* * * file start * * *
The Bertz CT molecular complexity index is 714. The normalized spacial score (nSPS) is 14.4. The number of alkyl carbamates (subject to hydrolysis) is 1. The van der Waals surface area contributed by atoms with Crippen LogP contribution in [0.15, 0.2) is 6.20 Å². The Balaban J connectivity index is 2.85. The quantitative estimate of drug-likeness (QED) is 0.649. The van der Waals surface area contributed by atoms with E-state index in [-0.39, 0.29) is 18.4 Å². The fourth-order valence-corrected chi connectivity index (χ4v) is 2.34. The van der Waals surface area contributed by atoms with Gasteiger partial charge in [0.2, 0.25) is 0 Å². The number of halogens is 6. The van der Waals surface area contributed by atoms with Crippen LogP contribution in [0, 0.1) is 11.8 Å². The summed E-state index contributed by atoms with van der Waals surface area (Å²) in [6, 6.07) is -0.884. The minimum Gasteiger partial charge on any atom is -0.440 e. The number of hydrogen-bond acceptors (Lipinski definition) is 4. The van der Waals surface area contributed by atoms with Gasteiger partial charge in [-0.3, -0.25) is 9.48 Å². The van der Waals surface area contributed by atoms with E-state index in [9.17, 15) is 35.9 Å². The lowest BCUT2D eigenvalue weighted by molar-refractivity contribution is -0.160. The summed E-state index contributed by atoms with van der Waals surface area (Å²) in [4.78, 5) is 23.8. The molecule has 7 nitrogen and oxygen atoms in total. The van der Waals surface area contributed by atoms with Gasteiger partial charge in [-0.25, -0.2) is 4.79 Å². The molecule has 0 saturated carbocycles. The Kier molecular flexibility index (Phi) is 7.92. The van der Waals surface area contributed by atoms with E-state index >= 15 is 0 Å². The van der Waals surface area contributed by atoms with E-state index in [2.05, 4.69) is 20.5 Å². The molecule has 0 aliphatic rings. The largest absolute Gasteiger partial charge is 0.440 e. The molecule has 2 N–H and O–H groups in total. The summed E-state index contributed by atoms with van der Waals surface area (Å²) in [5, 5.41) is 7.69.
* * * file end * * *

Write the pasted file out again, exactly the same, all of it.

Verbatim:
The Bertz CT molecular complexity index is 714. The normalized spacial score (nSPS) is 14.4. The number of alkyl carbamates (subject to hydrolysis) is 1. The van der Waals surface area contributed by atoms with Crippen LogP contribution in [0.15, 0.2) is 6.20 Å². The Balaban J connectivity index is 2.85. The quantitative estimate of drug-likeness (QED) is 0.649. The van der Waals surface area contributed by atoms with E-state index in [-0.39, 0.29) is 18.4 Å². The fourth-order valence-corrected chi connectivity index (χ4v) is 2.34. The van der Waals surface area contributed by atoms with Gasteiger partial charge in [0.2, 0.25) is 0 Å². The number of halogens is 6. The van der Waals surface area contributed by atoms with Crippen LogP contribution in [0, 0.1) is 11.8 Å². The summed E-state index contributed by atoms with van der Waals surface area (Å²) in [6, 6.07) is -0.884. The minimum Gasteiger partial charge on any atom is -0.440 e. The number of hydrogen-bond acceptors (Lipinski definition) is 4. The van der Waals surface area contributed by atoms with Gasteiger partial charge in [-0.3, -0.25) is 9.48 Å². The van der Waals surface area contributed by atoms with E-state index in [9.17, 15) is 35.9 Å². The lowest BCUT2D eigenvalue weighted by molar-refractivity contribution is -0.160. The summed E-state index contributed by atoms with van der Waals surface area (Å²) in [4.78, 5) is 23.8. The molecule has 7 nitrogen and oxygen atoms in total. The van der Waals surface area contributed by atoms with Gasteiger partial charge in [-0.25, -0.2) is 4.79 Å². The molecule has 0 saturated carbocycles. The Kier molecular flexibility index (Phi) is 7.92. The van der Waals surface area contributed by atoms with E-state index >= 15 is 0 Å². The van der Waals surface area contributed by atoms with E-state index in [2.05, 4.69) is 20.5 Å². The molecule has 0 aliphatic rings. The largest absolute Gasteiger partial charge is 0.440 e. The molecule has 2 N–H and O–H groups in total. The summed E-state index contributed by atoms with van der Waals surface area (Å²) in [5, 5.41) is 7.69.